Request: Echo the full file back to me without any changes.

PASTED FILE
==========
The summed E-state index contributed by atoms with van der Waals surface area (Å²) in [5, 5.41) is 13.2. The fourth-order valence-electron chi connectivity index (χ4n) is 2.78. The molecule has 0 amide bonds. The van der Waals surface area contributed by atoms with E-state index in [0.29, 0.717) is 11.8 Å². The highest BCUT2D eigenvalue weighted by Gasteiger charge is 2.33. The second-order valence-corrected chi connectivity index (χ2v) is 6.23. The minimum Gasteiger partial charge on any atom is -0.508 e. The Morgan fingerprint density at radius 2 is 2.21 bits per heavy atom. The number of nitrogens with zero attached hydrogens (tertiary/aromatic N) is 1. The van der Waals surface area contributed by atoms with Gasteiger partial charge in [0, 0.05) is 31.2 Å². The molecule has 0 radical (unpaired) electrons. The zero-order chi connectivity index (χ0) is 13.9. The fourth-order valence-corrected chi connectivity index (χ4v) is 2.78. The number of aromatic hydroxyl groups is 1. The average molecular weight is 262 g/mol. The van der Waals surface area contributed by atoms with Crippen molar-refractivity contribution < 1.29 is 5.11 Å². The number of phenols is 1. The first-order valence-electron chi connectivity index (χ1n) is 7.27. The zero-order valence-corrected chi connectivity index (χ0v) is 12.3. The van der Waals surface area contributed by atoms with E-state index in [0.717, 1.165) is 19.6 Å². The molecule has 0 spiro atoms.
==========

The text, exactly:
The summed E-state index contributed by atoms with van der Waals surface area (Å²) in [5, 5.41) is 13.2. The fourth-order valence-electron chi connectivity index (χ4n) is 2.78. The molecule has 0 amide bonds. The van der Waals surface area contributed by atoms with E-state index in [0.29, 0.717) is 11.8 Å². The highest BCUT2D eigenvalue weighted by Gasteiger charge is 2.33. The second-order valence-corrected chi connectivity index (χ2v) is 6.23. The minimum Gasteiger partial charge on any atom is -0.508 e. The Morgan fingerprint density at radius 2 is 2.21 bits per heavy atom. The number of nitrogens with zero attached hydrogens (tertiary/aromatic N) is 1. The van der Waals surface area contributed by atoms with Gasteiger partial charge in [0, 0.05) is 31.2 Å². The molecule has 0 radical (unpaired) electrons. The zero-order chi connectivity index (χ0) is 13.9. The fourth-order valence-corrected chi connectivity index (χ4v) is 2.78. The number of aromatic hydroxyl groups is 1. The average molecular weight is 262 g/mol. The van der Waals surface area contributed by atoms with Crippen molar-refractivity contribution < 1.29 is 5.11 Å². The number of phenols is 1. The first-order valence-electron chi connectivity index (χ1n) is 7.27. The zero-order valence-corrected chi connectivity index (χ0v) is 12.3. The van der Waals surface area contributed by atoms with E-state index in [0.717, 1.165) is 19.6 Å². The molecule has 0 spiro atoms.